A sustainable way to feed a hungry world

A team co-led by UNB's Dr. Thierry Chopin is helping aquaculture, a key source of food for the world, become more sustainable.

A research partnership between the University of New Brunswick, Fisheries and Oceans Canada and the private sector is helping the world develop sustainable aquaculture practices.

A team of scientists, co-led by Dr. Thierry Chopin, a UNB Saint John professor, and Shawn Robinson, a St. Andrews Biological Station scientist and adjunct professor at UNB Saint John, along with private-sector partners Cooke Aquaculture Inc. and Acadian Seaplants Limited, is pioneering a new approach to aquaculture that’s environmentally responsible, economically profitable and socially acceptable.

“Aquaculture already produces more than 40 per cent of the seafood consumed worldwide,” says Chopin. “To continue to supply the demand, aquaculture needs to continue to grow. But it must develop innovative, responsible, sustainable and profitable practices."

A cleaner way to farm fish and grow other crops

Traditional fish aquaculture has faced criticism by environmental groups because it can lead to increased amounts of fish waste. That waste in turn can have a negative impact on local water quality.

The approach developed by Chopin, Robinson and their team is designed to mitigate the environmental impacts of aquaculture by growing multiple species - fish, mussels and seaweeds, all chosen to complement each other.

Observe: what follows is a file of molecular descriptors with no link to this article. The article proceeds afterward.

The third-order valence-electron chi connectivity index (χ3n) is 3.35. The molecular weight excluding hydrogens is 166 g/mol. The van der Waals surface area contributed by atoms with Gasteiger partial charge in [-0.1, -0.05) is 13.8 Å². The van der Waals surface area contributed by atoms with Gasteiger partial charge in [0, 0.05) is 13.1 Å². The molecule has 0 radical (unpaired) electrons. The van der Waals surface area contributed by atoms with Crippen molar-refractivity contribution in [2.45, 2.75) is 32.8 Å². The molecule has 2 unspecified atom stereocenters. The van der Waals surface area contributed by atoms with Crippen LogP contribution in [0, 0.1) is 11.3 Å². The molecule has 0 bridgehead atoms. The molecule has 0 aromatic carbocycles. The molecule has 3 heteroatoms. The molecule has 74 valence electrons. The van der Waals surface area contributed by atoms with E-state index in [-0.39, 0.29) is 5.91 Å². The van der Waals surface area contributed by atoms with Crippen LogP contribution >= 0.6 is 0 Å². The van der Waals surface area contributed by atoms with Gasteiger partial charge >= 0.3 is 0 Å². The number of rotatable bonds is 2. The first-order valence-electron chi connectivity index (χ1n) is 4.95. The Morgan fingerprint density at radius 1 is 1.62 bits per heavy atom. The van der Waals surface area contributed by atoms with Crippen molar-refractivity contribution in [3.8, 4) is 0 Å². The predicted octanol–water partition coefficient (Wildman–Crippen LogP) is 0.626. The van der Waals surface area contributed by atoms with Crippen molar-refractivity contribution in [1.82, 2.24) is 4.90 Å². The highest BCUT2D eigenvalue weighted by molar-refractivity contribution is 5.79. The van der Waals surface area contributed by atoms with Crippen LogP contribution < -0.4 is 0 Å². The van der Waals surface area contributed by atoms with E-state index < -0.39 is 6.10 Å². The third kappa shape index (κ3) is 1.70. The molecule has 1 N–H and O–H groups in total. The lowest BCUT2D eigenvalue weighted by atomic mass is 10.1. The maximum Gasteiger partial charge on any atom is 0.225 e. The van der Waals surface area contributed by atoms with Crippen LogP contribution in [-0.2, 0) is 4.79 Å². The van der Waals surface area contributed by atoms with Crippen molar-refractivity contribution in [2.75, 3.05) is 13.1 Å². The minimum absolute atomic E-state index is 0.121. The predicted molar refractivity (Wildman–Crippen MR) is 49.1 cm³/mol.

“Instead of doing fish monoculture, we do what we call Integrated Multi-Trophic Aquaculture (IMTA),” says Chopin. “We combine fed species, fish, with extractive species, seaweeds and mussels."

The seaweeds and mussels use some of the by-products from the fish and extra food to help grow. Both the mussels and seaweeds can be harvested for use as commercial crops, in addition to the fish.

"It's all about reducing, recycling and reusing the available dissolved nutrients and organic matter."

Better for the environment and for the industry

IMTA isn’t just good for the environment, it’s also good for the bottom line of aquaculture companies, says Chopin.

“Over 10 years, the economists of our team have calculated that you can make more money with IMTA than if you just have a salmon monoculture operation,” he says.

The team’s research isn’t just in a lab. They’ve put the IMTA concept into practice off the coast of New Brunswick, in the Bay of Fundy. The team’s private-sector partner, Cooke Aquaculture Inc., has converted four of its salmon aquaculture sites into IMTA sites. It hopes to turn another 11 sites over to IMTA in the future.

“One of the most satisfying aspects of my work is the ability to apply research outside the lab,” says Chopin. “This academic research can be applied and we have an impact on society. That’s what is interesting to me.”

The team’s work is helping change industry practices, government legislation and social acceptance of aquaculture, he notes.

National recognition

The research partnership’s work has been recognized by the Natural Science and Engineering Research Council of Canada (NSERC), which recently awarded the project with a Synergy Award for Innovation.

The award, which includes research funding and the hiring of postdoctoral fellows, is worth $360,000. Chopin says the award recognizes the innovative nature of IMTA and the success of the partnership between UNB, the federal government and the two industrial partners.

“It recognizes that we're doing an excellent job at university-industry collaboration and that R&D in aquaculture is competitive and can be celebrated.”